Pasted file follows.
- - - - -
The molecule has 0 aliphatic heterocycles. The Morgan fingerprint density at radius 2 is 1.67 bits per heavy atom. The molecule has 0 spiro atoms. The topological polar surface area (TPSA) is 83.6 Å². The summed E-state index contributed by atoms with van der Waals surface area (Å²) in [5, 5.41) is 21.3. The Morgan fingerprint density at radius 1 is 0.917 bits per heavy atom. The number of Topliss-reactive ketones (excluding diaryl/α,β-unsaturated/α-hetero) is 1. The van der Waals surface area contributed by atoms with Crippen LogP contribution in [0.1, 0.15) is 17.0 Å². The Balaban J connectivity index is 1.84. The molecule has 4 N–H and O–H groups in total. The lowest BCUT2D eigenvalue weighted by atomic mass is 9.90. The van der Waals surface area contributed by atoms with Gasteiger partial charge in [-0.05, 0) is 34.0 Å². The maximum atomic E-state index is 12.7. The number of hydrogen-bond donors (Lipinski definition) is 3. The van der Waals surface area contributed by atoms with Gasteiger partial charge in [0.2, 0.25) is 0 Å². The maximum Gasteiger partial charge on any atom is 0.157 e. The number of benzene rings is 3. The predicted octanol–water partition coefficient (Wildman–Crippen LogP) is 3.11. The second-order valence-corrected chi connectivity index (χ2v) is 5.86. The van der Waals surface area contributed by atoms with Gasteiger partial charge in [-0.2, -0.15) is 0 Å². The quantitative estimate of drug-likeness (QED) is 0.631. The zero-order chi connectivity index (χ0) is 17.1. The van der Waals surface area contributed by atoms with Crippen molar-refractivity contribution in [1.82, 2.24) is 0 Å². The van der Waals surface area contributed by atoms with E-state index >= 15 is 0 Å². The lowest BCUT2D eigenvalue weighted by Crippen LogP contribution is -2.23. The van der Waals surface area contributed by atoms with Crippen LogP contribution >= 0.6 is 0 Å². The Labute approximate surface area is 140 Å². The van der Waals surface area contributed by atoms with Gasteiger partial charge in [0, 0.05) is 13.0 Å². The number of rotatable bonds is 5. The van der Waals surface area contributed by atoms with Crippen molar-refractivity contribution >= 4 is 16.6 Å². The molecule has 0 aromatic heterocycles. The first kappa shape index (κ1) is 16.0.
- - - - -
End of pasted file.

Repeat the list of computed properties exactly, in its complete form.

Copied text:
The molecule has 0 aliphatic heterocycles. The Morgan fingerprint density at radius 2 is 1.67 bits per heavy atom. The molecule has 0 spiro atoms. The topological polar surface area (TPSA) is 83.6 Å². The summed E-state index contributed by atoms with van der Waals surface area (Å²) in [5, 5.41) is 21.3. The Morgan fingerprint density at radius 1 is 0.917 bits per heavy atom. The number of Topliss-reactive ketones (excluding diaryl/α,β-unsaturated/α-hetero) is 1. The van der Waals surface area contributed by atoms with Crippen LogP contribution in [0.1, 0.15) is 17.0 Å². The Balaban J connectivity index is 1.84. The molecule has 4 N–H and O–H groups in total. The lowest BCUT2D eigenvalue weighted by atomic mass is 9.90. The van der Waals surface area contributed by atoms with Gasteiger partial charge in [-0.05, 0) is 34.0 Å². The maximum atomic E-state index is 12.7. The number of hydrogen-bond donors (Lipinski definition) is 3. The van der Waals surface area contributed by atoms with Gasteiger partial charge in [0.2, 0.25) is 0 Å². The maximum Gasteiger partial charge on any atom is 0.157 e. The number of benzene rings is 3. The predicted octanol–water partition coefficient (Wildman–Crippen LogP) is 3.11. The second-order valence-corrected chi connectivity index (χ2v) is 5.86. The van der Waals surface area contributed by atoms with Gasteiger partial charge in [-0.2, -0.15) is 0 Å². The quantitative estimate of drug-likeness (QED) is 0.631. The zero-order chi connectivity index (χ0) is 17.1. The van der Waals surface area contributed by atoms with Crippen molar-refractivity contribution in [1.82, 2.24) is 0 Å². The van der Waals surface area contributed by atoms with E-state index >= 15 is 0 Å². The lowest BCUT2D eigenvalue weighted by Crippen LogP contribution is -2.23. The van der Waals surface area contributed by atoms with Crippen LogP contribution >= 0.6 is 0 Å². The Labute approximate surface area is 140 Å². The van der Waals surface area contributed by atoms with Gasteiger partial charge in [0, 0.05) is 13.0 Å². The number of rotatable bonds is 5. The van der Waals surface area contributed by atoms with Crippen molar-refractivity contribution >= 4 is 16.6 Å². The molecule has 0 aromatic heterocycles. The first kappa shape index (κ1) is 16.0.